Marjory Stoneman Douglas High School in Parkland, FL: Minute-by-Minute


“…..Wed., Feb. 14

2:19 p.m.

Police say Cruz is dropped off at the school by an Uber driver. The school is preparing for dismissal as he arrives so the gates are unlocked to allow cars and buses to enter.

Wearing a school shirt, he carries a black duffle bag and a black backpack inside.

Reports say a school staffer recognizes Cruz and warns a co-worker by radio.

2:20 p.m.

A 15-year-old student says he encounters Cruz loading a rifle inside a second-floor bathroom, according to news sources. “You’d better get out of here,” Cruz tells the student. “Things are going to start getting messy.” The student flees and alerts a staffer.

2:21 p.m.

Police say Cruz activates a fire alarm inside the school. Students begin to evacuate. Cruz opens fire with a .223 caliber AK-15 semiautomatic rifle in a first-floor hallway. Hearing the shots, a staffer broadcasts a  “Code Red” alert over the intercom, signaling a campus lockdown.

Students and teachers take cover in classrooms. Some students flee the school and take cover at a nearby Walmart. Cruz fires into four classrooms and goes to the second floor, continuing to shoot. Police later calculate that more than 100 rounds are fired.

2:23 p.m.

Police receive multiple 911 calls of shooting taking place.

2:25 p.m.

The shooting stops……..”

School shootings in the U.S. since Columbine



  • 50 – The number of mass murders or attempted mass murders at a school since Columbine.
  • 141 – People killed in a mass murder or attempted mass murder at a school since Columbine.
  • 73 – The percentage of school shooters with no prior criminal record
  • 96 – The percentage of school shooters = male.
  • 17 – The number of kids aged 15 or younger who have committed or attempted a mass school shooting since Columbine.
  • 81 – The percentage of school shootings where someone had information that the attacker was thinking about or planning the shooting.
  • 68 – The percentage of school shooters who got their guns from relatives or at home.
  • 65 – The number of school shooters and thwarted school shooters who have referenced Columbine as a motivation.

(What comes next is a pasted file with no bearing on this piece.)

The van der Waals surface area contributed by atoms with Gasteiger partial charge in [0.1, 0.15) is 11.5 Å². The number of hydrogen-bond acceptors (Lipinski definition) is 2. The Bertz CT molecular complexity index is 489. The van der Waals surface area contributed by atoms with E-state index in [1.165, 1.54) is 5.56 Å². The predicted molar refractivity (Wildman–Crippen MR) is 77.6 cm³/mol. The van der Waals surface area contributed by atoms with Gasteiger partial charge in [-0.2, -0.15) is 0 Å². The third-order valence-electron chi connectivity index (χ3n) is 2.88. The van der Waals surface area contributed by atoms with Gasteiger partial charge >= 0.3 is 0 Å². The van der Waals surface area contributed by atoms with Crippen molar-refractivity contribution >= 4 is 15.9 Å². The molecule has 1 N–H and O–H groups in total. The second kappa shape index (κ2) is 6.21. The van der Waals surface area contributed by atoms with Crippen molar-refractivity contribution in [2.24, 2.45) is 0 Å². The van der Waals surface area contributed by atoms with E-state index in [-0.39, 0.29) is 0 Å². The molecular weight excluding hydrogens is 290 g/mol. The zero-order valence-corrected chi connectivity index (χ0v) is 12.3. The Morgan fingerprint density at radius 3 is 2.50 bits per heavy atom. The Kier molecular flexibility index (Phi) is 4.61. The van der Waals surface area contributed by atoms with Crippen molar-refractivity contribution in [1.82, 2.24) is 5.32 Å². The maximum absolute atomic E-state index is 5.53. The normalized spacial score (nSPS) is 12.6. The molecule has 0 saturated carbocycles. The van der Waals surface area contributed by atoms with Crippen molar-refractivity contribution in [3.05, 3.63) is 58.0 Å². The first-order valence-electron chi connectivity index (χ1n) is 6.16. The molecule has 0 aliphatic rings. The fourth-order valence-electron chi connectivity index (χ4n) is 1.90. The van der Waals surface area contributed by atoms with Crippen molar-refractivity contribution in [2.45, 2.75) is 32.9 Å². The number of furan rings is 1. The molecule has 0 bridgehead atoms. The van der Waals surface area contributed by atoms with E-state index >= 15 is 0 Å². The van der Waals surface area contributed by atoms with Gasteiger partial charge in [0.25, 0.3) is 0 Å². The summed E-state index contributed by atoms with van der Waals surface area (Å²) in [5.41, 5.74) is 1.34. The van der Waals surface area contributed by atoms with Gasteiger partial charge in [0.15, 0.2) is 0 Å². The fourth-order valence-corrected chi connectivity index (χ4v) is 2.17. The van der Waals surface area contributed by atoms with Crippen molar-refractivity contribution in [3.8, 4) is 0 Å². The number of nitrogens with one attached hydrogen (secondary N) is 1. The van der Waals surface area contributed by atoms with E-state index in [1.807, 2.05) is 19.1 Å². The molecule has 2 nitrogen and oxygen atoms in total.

• 270 – The number of shootings of any kind at a school since Columbine.
  • 1 – The number of shootings per week, on average, on a school or college campus in 2015.
  •                                                                                                                                                                            …..”

5 Islamic State gunmen stormed the Save the Children office in the Afghan city of Jalalabad after an explosion on Wednesday, killing 5 and wounding dozens in a 10-hour siege.

NY Times


Infant Safe Sleep Practices Not Well-Followed


Bombard JM, Kortsmit K, Warner L, et al. Vital Signs: Trends and Disparities in Infant Safe Sleep Practices — United States, 2009–2015. MMWR Morb Mortal Wkly Rep. ePub: 9 January 2018. DOI:

Key Points

•Infant safe sleep practices recommended by the American Academy of Pediatrics (AAP), including placing infants to sleep on their backs, room sharing but not bed sharing, and keeping soft objects and loose bedding out of the infant’s sleep environment, can help reduce sleep-related infant deaths; however, implementation of these recommendations remains suboptimal.

•Approximately one in five mothers reported placing their infant to sleep on their side or stomach. More than one half reported bed sharing with their infant, and more than one third reported using soft bedding in the infant’s sleep environment. Unsafe sleep practices varied by state, race/ethnicity, age, education, and participation in the Special Supplemental Nutrition Program for Women, Infants, and Children.

•Health care providers and state-based and community-based programs can identify barriers to safe sleep practices and provide culturally appropriate counseling and messaging to improve infant safe sleep practices.

•Additional information is available at

Introduction: There have been dramatic improvements in reducing infant sleep-related deaths since the 1990s, when recommendations were introduced to place infants on their backs for sleep. However, there are still approximately 3,500 sleep-related deaths among infants each year in the United States, including those from sudden infant death syndrome, accidental suffocation and strangulation in bed, and unknown causes. Unsafe sleep practices, including placing infants in a nonsupine (on side or on stomach) sleep position, bed sharing, and using soft bedding in the sleep environment (e.g., blankets, pillows, and soft objects) are modifiable risk factors for sleep-related infant deaths.